Not Fooling Anyone

News sources are reporting that “Pro-Mubarak protesters” are clashing with the peaceful demonstrators who have been calling for the immediate end to Mubarak’s regime. Apparently, these counter protesters are annoyed that the anti-Mubarak demonstrators weren’t satisfied by Mubarak’s ridiculous “concession” that he wouldn’t run for yet another presidential term.

Because "counter-protesters" ride horses and attack peaceful demonstrators, right?

Sound suspicious? It’s probably because these “pro-Mubarak protesters” are rumoured to be nothing more than government-sponsored thugs and even plains clothed policemen (yep, they’re back). It’s no coincidence that these thugs appeared after Mubarak’s speech, in which, as this article points out, the aged president seemed more ticked off than repentant.

“He appeared not to have learned anything from the past week. And his one “concession” – that he would not seek re-election – was no concession at all. After all, he had never said he would. This was not the performance of a defeated man. Mubarak may be down but he’s not out. And judging by today’s events in Tahrir Square, he and the military-dominated clique around him clearly feel they have done enough, for now, to get the Americans off their backs, flex their still considerable muscle, and reclaim the streets for the regime. All the talk about reform and elections and negotiations can wait, whatever Barack Obama says.” -Simon Tisdall, The Guardian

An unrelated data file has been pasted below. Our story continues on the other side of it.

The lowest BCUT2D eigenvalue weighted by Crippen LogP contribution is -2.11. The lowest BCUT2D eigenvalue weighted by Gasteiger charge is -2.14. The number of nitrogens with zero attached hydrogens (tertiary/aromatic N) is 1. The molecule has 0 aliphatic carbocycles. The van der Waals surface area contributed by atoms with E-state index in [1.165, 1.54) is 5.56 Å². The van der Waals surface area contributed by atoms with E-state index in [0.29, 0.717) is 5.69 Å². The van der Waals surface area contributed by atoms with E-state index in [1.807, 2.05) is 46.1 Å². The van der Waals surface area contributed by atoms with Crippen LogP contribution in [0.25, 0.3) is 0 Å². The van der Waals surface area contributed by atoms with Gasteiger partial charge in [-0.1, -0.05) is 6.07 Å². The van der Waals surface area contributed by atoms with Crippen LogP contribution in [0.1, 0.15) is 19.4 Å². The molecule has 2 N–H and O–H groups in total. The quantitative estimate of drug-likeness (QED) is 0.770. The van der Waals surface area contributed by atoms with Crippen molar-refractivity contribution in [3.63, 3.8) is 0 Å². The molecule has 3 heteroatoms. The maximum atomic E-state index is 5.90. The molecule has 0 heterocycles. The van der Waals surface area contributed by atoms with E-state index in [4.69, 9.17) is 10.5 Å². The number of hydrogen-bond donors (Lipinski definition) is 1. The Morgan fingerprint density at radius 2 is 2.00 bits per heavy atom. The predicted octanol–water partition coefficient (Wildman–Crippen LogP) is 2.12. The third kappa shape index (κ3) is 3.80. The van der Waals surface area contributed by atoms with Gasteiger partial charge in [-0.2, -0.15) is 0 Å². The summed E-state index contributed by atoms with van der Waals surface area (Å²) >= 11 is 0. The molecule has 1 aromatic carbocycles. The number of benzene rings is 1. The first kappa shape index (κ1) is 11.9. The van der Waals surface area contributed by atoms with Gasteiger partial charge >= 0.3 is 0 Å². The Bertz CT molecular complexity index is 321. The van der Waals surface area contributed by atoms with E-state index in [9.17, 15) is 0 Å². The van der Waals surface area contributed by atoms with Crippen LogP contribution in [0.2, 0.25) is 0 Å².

Mubarak says that it is time for Egyptians to choose between chaos and stability, meaning it’s time to choose between between him and the unknown future. Where has he been for the past week? Egyptians already made their choice. Mubarak has already overstayed his welcome by a few decades, he doesn’t get to have 8 more months (during which he might conveniently forget his promise not to run, or at least make arrangements for his son-or some other hand picked successor-to bear the crown). It is an insult and a joke to think that his “promise” not to run in the upcoming elections is a concession of any sort. If the international community treats it as such, and if they fail to condemn the current acts of violence against peaceful demonstrators, I fear that the historic display of defiance which has gripped Egypt for the last 8 days may simply be history.

You don’t stay in power for 30 years without being a wily bastard. I would like to say that Mubarak isn’t fooling anyone; I just hope that the United States and other world leaders don’t prove me wrong.

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